Amassed by the firm for documentary and promotional purposes, the Carneal & Johnston Collection photographically captures interior and exterior views of many commercial and municipal buildings, bridges, factories, apartments, and private residences, and includes a number of concept drawings entered into architectural competitions. Some of the most notable and easily recognizable structures represented in the collection include the First Virginia Regiment Armory (1913), the Richmond Dairy (1914) with its colossal milk bottles, the Colonial Theater (1919–1920), the Virginia State Office Building (1922–1923), and many collegiate gothic structures on the campuses of Richmond College (now the University of Richmond) and the Virginia Military Institute.
ca. 1900–1990s, bulk 1930s-1960s
What makes this collection unique is its focus on the depots of smaller cities, towns, and whistle-stops of rural Virginia, rather than the palatial rail hubs of major cities, such as Richmond’s Main Street Station, of which there is already an abundant visual account. The images date from the very early twentieth century to the mid-1970s, with some images from as late as the 1990s. Almost all the images were daytime shots and practically none document human activity or presence. Instead they focus on the architectural qualities of the depots themselves, significantly without regard to any depot’s ostensible architectural importance. Indeed, the passenger shelter in Ashcake, Virginia, looks to be a tiny shack overtaken by shrubbery. Williamsburg’s looks more like a faux-colonial bank than a depot, and Danville’s is an aluminum modular building. Most of the depots featured, however, are in the more familiar “cottage” style.
Arrangement and access:
Alphabetically by location
Related resources and collections:
Prince Railroad Collection
2 albums, 7 x 11 and 9 x 11 inches, 200 photographs, along with 66 modern copy photographs from albums belonging to the Virginia Department of Historic Resources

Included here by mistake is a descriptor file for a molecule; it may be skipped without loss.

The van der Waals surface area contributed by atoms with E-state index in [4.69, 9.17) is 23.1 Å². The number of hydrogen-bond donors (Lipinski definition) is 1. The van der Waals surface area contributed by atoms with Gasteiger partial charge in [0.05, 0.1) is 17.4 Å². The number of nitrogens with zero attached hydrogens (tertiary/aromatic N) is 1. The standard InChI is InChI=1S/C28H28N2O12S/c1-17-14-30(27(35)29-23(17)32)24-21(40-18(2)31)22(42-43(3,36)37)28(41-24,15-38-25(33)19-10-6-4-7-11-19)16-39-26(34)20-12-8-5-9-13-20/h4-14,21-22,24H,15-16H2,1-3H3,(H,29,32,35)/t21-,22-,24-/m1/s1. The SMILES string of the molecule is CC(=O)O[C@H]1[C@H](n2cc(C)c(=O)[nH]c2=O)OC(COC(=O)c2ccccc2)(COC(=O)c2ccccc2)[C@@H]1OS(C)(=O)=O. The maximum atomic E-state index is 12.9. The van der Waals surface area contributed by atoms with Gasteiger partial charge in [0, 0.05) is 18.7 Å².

In the early twentieth century, the Appalachian Power Company built a series of hydroelectric dams on the New River in Wythe County, Virginia. Completed in 1912, the Byllesby Dam took its name from H. M. Byllesby and Company, a Chicago investment firm that helped start Appalachian Power, and it created the serene 335-acre Byllesby Reservoir still popular with local fishermen and recreational boaters.
The photographs in this collection document the phases of the dam’s construction and the building methods of the period, with interior shots of the transformer house and its giant turbines and wide-angle exterior views of the dam and cement-mixing plant with its and volute casing and draft tube forms, like abstract sculptures in the wilderness, awaiting cement. As significantly, the photographs capture the daily lives of the workers who made their home in the camp, with images of black-papered dormitories for engineers and office staff, tidy vegetable gardens growing beneath power lines, a pair of well-dressed women on horseback (on the same horse), candid shots of “natives” (locals), and various shots of workers at rest and play and gathered around a campfire at night. The collection also includes two commercially produced scenic postcards of the completed dam and an original … more
36 posters, 5 house-finding guides, and related ephemera. Posters range in size from 11 x 17 to 22 x 27 inches.